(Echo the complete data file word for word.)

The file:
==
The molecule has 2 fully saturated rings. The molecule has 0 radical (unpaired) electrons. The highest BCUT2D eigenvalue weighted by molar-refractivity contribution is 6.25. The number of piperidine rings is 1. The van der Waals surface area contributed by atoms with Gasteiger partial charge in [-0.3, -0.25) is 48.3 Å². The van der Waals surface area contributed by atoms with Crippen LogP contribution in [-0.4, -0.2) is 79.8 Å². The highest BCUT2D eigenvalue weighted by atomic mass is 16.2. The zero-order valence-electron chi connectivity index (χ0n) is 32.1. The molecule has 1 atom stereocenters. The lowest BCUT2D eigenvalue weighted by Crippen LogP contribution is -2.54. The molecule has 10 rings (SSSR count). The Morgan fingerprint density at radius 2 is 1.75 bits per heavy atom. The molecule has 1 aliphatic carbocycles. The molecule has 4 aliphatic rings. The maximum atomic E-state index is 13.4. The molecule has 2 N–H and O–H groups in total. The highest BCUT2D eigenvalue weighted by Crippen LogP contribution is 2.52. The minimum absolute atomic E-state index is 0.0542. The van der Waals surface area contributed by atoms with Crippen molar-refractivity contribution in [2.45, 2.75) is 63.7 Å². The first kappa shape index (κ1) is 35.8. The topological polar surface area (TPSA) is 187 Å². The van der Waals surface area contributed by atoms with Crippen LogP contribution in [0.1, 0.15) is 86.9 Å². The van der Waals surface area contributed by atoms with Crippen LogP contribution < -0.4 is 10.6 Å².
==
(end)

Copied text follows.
The molecule has 2 fully saturated rings. The molecule has 0 radical (unpaired) electrons. The highest BCUT2D eigenvalue weighted by molar-refractivity contribution is 6.25. The number of piperidine rings is 1. The van der Waals surface area contributed by atoms with Gasteiger partial charge in [-0.3, -0.25) is 48.3 Å². The van der Waals surface area contributed by atoms with Crippen LogP contribution in [-0.4, -0.2) is 79.8 Å². The highest BCUT2D eigenvalue weighted by atomic mass is 16.2. The zero-order valence-electron chi connectivity index (χ0n) is 32.1. The molecule has 1 atom stereocenters. The lowest BCUT2D eigenvalue weighted by Crippen LogP contribution is -2.54. The molecule has 10 rings (SSSR count). The Morgan fingerprint density at radius 2 is 1.75 bits per heavy atom. The molecule has 1 aliphatic carbocycles. The molecule has 4 aliphatic rings. The maximum atomic E-state index is 13.4. The molecule has 2 N–H and O–H groups in total. The highest BCUT2D eigenvalue weighted by Crippen LogP contribution is 2.52. The minimum absolute atomic E-state index is 0.0542. The van der Waals surface area contributed by atoms with Crippen molar-refractivity contribution in [2.45, 2.75) is 63.7 Å². The first kappa shape index (κ1) is 35.8. The topological polar surface area (TPSA) is 187 Å². The van der Waals surface area contributed by atoms with Crippen LogP contribution in [0.1, 0.15) is 86.9 Å². The van der Waals surface area contributed by atoms with Crippen LogP contribution < -0.4 is 10.6 Å².